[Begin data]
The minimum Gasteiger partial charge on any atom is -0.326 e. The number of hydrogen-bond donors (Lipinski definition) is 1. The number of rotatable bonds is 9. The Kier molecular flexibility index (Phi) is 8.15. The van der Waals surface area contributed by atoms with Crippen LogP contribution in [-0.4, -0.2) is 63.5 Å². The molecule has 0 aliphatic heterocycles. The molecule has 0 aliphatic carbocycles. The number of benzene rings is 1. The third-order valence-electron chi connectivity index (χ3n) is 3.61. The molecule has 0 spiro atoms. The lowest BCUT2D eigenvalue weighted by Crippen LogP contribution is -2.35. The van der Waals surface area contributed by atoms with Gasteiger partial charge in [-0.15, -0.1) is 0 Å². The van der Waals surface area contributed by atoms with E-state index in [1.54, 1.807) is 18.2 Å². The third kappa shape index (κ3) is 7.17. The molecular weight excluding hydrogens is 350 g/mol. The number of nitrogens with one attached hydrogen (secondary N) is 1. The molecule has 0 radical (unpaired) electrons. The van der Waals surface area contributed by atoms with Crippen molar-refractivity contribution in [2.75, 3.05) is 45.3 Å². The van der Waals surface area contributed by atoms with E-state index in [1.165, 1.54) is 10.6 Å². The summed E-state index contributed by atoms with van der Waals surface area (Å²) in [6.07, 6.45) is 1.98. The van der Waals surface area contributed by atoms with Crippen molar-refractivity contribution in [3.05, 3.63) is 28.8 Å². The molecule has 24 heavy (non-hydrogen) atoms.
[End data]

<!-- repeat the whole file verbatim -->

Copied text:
The minimum Gasteiger partial charge on any atom is -0.326 e. The number of hydrogen-bond donors (Lipinski definition) is 1. The number of rotatable bonds is 9. The Kier molecular flexibility index (Phi) is 8.15. The van der Waals surface area contributed by atoms with Crippen LogP contribution in [-0.4, -0.2) is 63.5 Å². The molecule has 0 aliphatic heterocycles. The molecule has 0 aliphatic carbocycles. The number of benzene rings is 1. The third-order valence-electron chi connectivity index (χ3n) is 3.61. The molecule has 0 spiro atoms. The lowest BCUT2D eigenvalue weighted by Crippen LogP contribution is -2.35. The van der Waals surface area contributed by atoms with Gasteiger partial charge in [-0.15, -0.1) is 0 Å². The van der Waals surface area contributed by atoms with E-state index in [1.54, 1.807) is 18.2 Å². The third kappa shape index (κ3) is 7.17. The molecular weight excluding hydrogens is 350 g/mol. The number of nitrogens with one attached hydrogen (secondary N) is 1. The molecule has 0 radical (unpaired) electrons. The van der Waals surface area contributed by atoms with Crippen molar-refractivity contribution in [2.75, 3.05) is 45.3 Å². The van der Waals surface area contributed by atoms with E-state index in [1.165, 1.54) is 10.6 Å². The summed E-state index contributed by atoms with van der Waals surface area (Å²) in [6.07, 6.45) is 1.98. The van der Waals surface area contributed by atoms with Crippen molar-refractivity contribution in [3.05, 3.63) is 28.8 Å². The molecule has 24 heavy (non-hydrogen) atoms.